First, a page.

"Another thing that we would hope to follow up on, which is something they’ve tried do in the comic books, is, ‘What does he do about world hunger?’ or ‘What does he do about genocide in Rwanda?’ For me part of the fun of reinterpreting these characters is saying, ‘What if…?’"
Goyer: "You have to remember this is, sort of, ‘Superman Begins’, and we see him saving kids in Smallville; we see him saving those guys on the oil rig and Lois refers to other incidences in the past when he’s been doing that as this kind of anonymous savior figure. But once Zod attacks, well… Actually, a couple of people have said once Zod attacks there’s not a lot of humour in it. Well, it just didn’t seem appropriate, people cutting jokes during 9/11 or something like that. There’s some humour before and there’s some humour after, so again moving forward perhaps there’s something [in that].
"This is a movie where the world learns that he exists and he decides to assume the mantle of Superman, so by the end of the film when he has that scene with General Swanwick, in our minds, the world has only been aware of Superman a month, or three weeks or something. That montage that you’re talking about can’t really happen yet. Presumably it would happen in another film or in between the next film."
Goyer: "I want to be quick to point out that Superman was created by two Jews, and so as much there are parallels to the Christ story there are also parallels to the Moses story. They literally put their son in a basinnet and send him to another world. It’s the ultimate immigrant story. I think that it’s a saviour story and it’s got Old Testament and New Testament aspects.
"But it was very deliberate: I wrote it in the script that he was 33 years old, he surrenders himself to humanity and humanity turns him over to the bad guys. We just thought that for decades people have made those parallels and though I myself am Jewish, we just thought, ‘Why ignore it? Why not lean into it?’ We are presuming that Clark grew up Methodist or Lutheran or something like that, so it would make sense that in this moment of doubt he’d turn to God. After his mother there are very few people he can talk about it, so he might well go into a church for solace."
Goyer: "I didn’t know about the Wayne Enterprises [symbol on the side of the satellite]. The LexCorp [logos were] in the script but the Wayne one... I was like, 'Oh that’s cool.' But Zack [Snyder] and I are big fanboys in that regard in a way that Chris [Nolan] isn’t. I mean we can cite certain covers or artists or things like that, [but] Chris just isn’t into that.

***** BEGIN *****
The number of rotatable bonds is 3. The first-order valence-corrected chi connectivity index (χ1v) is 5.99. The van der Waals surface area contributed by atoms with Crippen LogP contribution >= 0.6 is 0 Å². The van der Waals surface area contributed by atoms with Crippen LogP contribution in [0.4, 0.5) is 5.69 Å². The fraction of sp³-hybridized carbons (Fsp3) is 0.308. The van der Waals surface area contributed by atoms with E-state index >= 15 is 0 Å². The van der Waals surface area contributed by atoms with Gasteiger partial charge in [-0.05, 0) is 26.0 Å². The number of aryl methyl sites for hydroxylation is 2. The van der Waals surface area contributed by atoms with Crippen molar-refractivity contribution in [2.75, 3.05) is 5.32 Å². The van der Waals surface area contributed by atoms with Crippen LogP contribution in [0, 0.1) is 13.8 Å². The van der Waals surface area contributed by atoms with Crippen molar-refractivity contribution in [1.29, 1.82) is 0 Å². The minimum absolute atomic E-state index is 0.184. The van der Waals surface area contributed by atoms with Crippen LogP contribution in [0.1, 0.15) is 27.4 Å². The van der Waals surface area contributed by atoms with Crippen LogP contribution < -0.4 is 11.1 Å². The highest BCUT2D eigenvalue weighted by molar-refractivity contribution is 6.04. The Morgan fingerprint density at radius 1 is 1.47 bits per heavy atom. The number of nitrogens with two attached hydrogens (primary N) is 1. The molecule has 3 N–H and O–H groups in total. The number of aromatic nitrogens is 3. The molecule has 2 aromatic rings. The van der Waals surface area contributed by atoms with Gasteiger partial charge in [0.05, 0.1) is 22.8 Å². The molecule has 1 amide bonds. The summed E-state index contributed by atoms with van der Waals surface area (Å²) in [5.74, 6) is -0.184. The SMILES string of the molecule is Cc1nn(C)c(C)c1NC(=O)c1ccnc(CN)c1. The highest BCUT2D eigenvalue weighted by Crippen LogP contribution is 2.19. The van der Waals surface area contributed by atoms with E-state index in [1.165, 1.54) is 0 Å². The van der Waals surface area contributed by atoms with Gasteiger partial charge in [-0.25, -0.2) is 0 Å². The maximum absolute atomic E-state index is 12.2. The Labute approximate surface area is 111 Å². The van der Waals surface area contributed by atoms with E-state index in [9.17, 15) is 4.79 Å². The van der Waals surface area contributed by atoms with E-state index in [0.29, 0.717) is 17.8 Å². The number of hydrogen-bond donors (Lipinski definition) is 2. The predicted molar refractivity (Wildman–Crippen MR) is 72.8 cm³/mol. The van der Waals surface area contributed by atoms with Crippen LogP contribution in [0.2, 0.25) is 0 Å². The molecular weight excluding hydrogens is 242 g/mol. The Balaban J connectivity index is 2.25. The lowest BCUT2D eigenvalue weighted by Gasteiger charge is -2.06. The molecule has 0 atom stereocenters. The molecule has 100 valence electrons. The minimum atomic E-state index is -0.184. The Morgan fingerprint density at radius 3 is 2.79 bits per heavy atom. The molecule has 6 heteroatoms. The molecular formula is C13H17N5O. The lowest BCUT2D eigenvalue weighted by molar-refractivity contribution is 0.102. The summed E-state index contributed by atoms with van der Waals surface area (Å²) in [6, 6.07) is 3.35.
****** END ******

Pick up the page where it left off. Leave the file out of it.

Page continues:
"This is just, sort of, y’know, ground zero for (no pun intended) a greater DC universe. This is a shared universe so we’re saying yes, Lex Luthor exists in this world, Bruce Wayne exists in this world. We mentioned S.T.A.R. Labs and so the intention is, if the film is well received, that this would be the starting point for introducing other characters and ultimately, obviously Warner Brothers hopes there will be a Justice League film and perhaps you might start seeing other characters appearing in each other’s films. I think in some ways they’re interested in going perhaps the opposite direction that Marvel has done which may be to do a group film and then spin off."
After the podcast interview was over, there was just enough time for one final curiousity question, and the one chosen was about the name of the blogger Lois Lane turns to when Perry White refuses to publish her Superman story: is Glen Woodburn's surname a portmanteau of Bob Woodward and Carl Bernstein's last names?
Goyer: "It's an All The President's Men reference for sure. I wanted that character to be Jack Ryder [a television newscaster villain from the comics whose alter-ego is The Creeper] but DC comics wouldn't let us do it. I don't remember the issue that stopped it from happening, I think it was a rights thing, but we only found out three weeks before production started so we had to think quick. I wasn't going to go for [sometime Batman love interest] Vicki Vale, but I was desperate to come up with a new character that would work. In the end, this is how it happened, and we got to have fun with the Wikileaks thing too."